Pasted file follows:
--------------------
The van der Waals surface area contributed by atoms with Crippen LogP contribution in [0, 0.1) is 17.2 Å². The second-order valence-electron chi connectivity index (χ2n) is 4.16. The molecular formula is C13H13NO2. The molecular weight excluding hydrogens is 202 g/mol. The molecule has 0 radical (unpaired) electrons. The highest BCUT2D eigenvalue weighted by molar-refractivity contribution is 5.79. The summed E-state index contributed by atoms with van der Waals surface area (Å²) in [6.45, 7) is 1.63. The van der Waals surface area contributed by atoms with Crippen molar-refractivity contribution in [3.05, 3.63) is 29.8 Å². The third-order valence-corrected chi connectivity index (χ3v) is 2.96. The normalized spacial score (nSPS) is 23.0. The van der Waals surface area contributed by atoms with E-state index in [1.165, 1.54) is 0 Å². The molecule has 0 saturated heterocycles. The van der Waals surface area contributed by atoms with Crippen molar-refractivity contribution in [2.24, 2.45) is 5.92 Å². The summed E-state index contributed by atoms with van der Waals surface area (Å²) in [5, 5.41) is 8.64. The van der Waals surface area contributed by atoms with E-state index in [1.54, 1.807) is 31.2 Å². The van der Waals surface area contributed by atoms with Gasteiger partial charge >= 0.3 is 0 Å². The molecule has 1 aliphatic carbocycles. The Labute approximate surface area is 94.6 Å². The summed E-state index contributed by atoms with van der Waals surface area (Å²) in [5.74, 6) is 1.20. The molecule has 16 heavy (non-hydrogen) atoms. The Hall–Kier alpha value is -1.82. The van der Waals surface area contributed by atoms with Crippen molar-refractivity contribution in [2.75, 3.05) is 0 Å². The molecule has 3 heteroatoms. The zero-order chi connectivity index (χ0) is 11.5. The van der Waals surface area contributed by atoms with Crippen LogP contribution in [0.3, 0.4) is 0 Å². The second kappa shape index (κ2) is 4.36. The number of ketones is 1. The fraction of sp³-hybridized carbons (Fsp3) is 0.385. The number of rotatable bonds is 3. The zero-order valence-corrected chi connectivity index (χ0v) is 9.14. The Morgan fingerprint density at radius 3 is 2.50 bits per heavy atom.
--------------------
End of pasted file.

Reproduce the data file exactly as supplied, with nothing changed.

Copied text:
The van der Waals surface area contributed by atoms with Crippen LogP contribution in [0, 0.1) is 17.2 Å². The second-order valence-electron chi connectivity index (χ2n) is 4.16. The molecular formula is C13H13NO2. The molecular weight excluding hydrogens is 202 g/mol. The molecule has 0 radical (unpaired) electrons. The highest BCUT2D eigenvalue weighted by molar-refractivity contribution is 5.79. The summed E-state index contributed by atoms with van der Waals surface area (Å²) in [6.45, 7) is 1.63. The van der Waals surface area contributed by atoms with Crippen molar-refractivity contribution in [3.05, 3.63) is 29.8 Å². The third-order valence-corrected chi connectivity index (χ3v) is 2.96. The normalized spacial score (nSPS) is 23.0. The van der Waals surface area contributed by atoms with E-state index in [1.165, 1.54) is 0 Å². The molecule has 0 saturated heterocycles. The van der Waals surface area contributed by atoms with Crippen molar-refractivity contribution in [2.24, 2.45) is 5.92 Å². The summed E-state index contributed by atoms with van der Waals surface area (Å²) in [5, 5.41) is 8.64. The van der Waals surface area contributed by atoms with E-state index in [1.54, 1.807) is 31.2 Å². The van der Waals surface area contributed by atoms with Gasteiger partial charge >= 0.3 is 0 Å². The molecule has 1 aliphatic carbocycles. The Labute approximate surface area is 94.6 Å². The summed E-state index contributed by atoms with van der Waals surface area (Å²) in [5.74, 6) is 1.20. The molecule has 16 heavy (non-hydrogen) atoms. The Hall–Kier alpha value is -1.82. The van der Waals surface area contributed by atoms with Crippen molar-refractivity contribution in [2.75, 3.05) is 0 Å². The molecule has 3 heteroatoms. The zero-order chi connectivity index (χ0) is 11.5. The van der Waals surface area contributed by atoms with Crippen LogP contribution in [0.3, 0.4) is 0 Å². The second kappa shape index (κ2) is 4.36. The number of ketones is 1. The fraction of sp³-hybridized carbons (Fsp3) is 0.385. The number of rotatable bonds is 3. The zero-order valence-corrected chi connectivity index (χ0v) is 9.14. The Morgan fingerprint density at radius 3 is 2.50 bits per heavy atom.